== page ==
(πάροικοι; pároikoi). [German version] [1] Free non-citizens in Hellenistic states and Roman provinces In the Hellenistic states of Asia Minor and the Near East and the Roman provinces that arose out of them, free people, mostly indigenous but without citizenship, living in kṓmai ( kṓmē ) in the territory of a pólis were predominantly called paroikoi. In emergency situations, freed and non-free people, particularly those belonging to the (royal) farmers ( láoi), could be made paroikoi, and paroikoi from a pólis's synoikismós could be made citizens of that pólis. In legal status wi…

Constantianus

(133 words)

Author(s): Portmann, Werner (Berlin) | Tinnefeld, Franz (Munich)
[German version] [1] Brother-in-law of Valentinian I, died c. 370 AD Brother-in-law of  Valentinian I. He led the fleet of the Euphrates in 363 in Julian’s Persian campaign (Amm. Marc. 23,3,9; Zos. 3,13,3). In 370 when tribunus stabuli in Valentinian’s Gaulish campaigns he was killed in an ambush (Amm. Marc. 28,2,10). PLRE 1,221. Portmann, Werner (Berlin) [German version] [2] Byzantine general under Justinian I Comes sacri stabuli (‘supervisor of the imperial stables’), Byzantine general in the war of  Justinian I against the Goths; from 536 in Dalmatia; after…

Basileus

(3,191 words)

Author(s): Carlier, Pierre (Nancy) | Tinnefeld, Franz (Munich)
(βασιλεύς; basileús). I. Mycenaean period up to the Hellenistic Monarchies [German version] A. Mycenaean The word basileus has not yet been sufficiently explained etymologically. It is usually translated as ‘king’ and probably stems from the pre-Hellenistic substratum. The Mycenaean form qa-si-re-u is evidently identical to βασιλεύς, but instead of designating the sovereign of a kingdom (he holds the title of wa-na-ka), it refers to a considerably lower position. Qa-si-re-u and its derivation qa-si-re-wi-ja can be found about 20 times in the Linear-B archives of Cn…

Romanos

(779 words)

Author(s): Savvidis, Kyriakos (Bochum) | Tinnefeld, Franz (Munich)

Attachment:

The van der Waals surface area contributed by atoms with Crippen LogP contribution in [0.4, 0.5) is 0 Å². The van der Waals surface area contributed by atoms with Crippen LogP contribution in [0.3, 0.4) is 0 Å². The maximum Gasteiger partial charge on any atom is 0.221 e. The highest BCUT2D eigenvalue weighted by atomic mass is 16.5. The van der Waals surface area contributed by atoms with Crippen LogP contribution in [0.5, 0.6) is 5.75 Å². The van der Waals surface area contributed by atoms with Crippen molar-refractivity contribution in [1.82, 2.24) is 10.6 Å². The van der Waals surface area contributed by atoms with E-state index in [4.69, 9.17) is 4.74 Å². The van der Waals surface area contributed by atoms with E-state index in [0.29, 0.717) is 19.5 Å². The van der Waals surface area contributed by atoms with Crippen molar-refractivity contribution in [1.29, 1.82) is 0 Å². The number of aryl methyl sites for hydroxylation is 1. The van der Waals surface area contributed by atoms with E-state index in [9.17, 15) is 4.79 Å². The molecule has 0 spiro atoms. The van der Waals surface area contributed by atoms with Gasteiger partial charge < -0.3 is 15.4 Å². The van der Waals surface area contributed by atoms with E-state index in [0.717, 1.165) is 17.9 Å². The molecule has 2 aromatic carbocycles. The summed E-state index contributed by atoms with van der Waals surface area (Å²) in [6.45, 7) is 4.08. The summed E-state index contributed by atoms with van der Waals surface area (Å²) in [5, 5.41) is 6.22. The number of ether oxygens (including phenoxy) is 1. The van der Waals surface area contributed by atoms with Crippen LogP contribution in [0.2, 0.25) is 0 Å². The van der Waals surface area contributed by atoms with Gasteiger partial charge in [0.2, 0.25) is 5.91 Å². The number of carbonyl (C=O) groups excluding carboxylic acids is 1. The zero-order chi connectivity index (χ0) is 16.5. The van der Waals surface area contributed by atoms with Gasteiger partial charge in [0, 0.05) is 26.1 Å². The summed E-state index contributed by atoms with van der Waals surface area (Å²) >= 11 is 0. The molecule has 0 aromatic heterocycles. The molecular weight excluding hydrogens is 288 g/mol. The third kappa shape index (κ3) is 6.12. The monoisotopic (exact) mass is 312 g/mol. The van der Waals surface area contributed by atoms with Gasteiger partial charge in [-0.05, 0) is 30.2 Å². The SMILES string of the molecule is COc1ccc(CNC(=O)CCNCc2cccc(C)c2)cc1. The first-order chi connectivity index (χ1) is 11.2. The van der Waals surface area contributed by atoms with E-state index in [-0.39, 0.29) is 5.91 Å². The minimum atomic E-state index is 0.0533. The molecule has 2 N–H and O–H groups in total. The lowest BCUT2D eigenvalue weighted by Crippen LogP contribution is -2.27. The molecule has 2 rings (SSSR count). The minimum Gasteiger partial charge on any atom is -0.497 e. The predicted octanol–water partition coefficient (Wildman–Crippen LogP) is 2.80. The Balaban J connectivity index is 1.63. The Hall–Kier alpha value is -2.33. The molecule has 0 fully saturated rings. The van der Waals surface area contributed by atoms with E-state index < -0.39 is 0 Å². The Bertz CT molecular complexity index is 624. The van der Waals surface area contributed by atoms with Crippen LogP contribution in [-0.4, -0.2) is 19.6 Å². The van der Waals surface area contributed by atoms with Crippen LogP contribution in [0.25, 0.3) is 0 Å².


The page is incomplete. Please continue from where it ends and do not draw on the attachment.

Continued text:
(Ῥωμανός; Rhōmanós). [German version] [1] R. Melodod, the Melodist Byzantine hymnographer, 5th/6th cent. AD (Ῥωμανὸς Μελωδός; Rhōmanòs Melōdós). Byzantine hymnographer of Syrian origin, b. before AD 493 at Emesa (present-day Ḥims in Syria), d. between AD 551 and 565 at Constantinople. Initially deacon at Berytus (Beirut), he took up his post at the Church of the Virgin at Constantinople under the emperor Anastasius [1] I. According to legend, he is said to have decided to become a composer of hymns after receivi…

Prohedros

(315 words)

Author(s): Rhodes, Peter J. (Durham) | Tinnefeld, Franz (Munich)
(πρόεδρος/ pró(h)edros, pl. πρόεδροι/ pró(h)edroi) denotes that person who (in a leading position) 'sits in front' ('chairman' or 'president'). [German version] I. Greece in the Classical and Hellenistic Periods In early 4th cent. BC Athens, the duty of the chairman of the council ( boulḗ ) and the people's assembly ( ekklēsía ) was passed from the prytaneis to a newly created collegium of nine pró(h)edroi. The pró(h)edroi were summoned each for one day, one from each phyle of the council, excepting the prytany conducting business at just that time. One could be pró(h)edros only once du…

Nikephorus

(505 words)

Author(s): Berger, Albrecht (Berlin) | Tinnefeld, Franz (Munich)
(Νικηφόρος; Nikēphóros). [German version] [1] Patriarch of Constantinople, died 828 Patriarch. N. was born around AD 750 or 758 in Constantinople; he embarked on a magistrate's career at the imperial court which he represented in 787 at the Council of Nicaea. Around 797 he became a monk and ran a poorhouse in Constantinople. In 806 he was appointed patriarch of Constantinople and failed to end the so-called ‘Moechian controversy’ between Theodoros Studites and the government. In 815 he had to resign at th…

Martialis

(1,803 words)

Author(s): Lausberg, Marion (Augsburg) | Tinnefeld, Franz (Munich)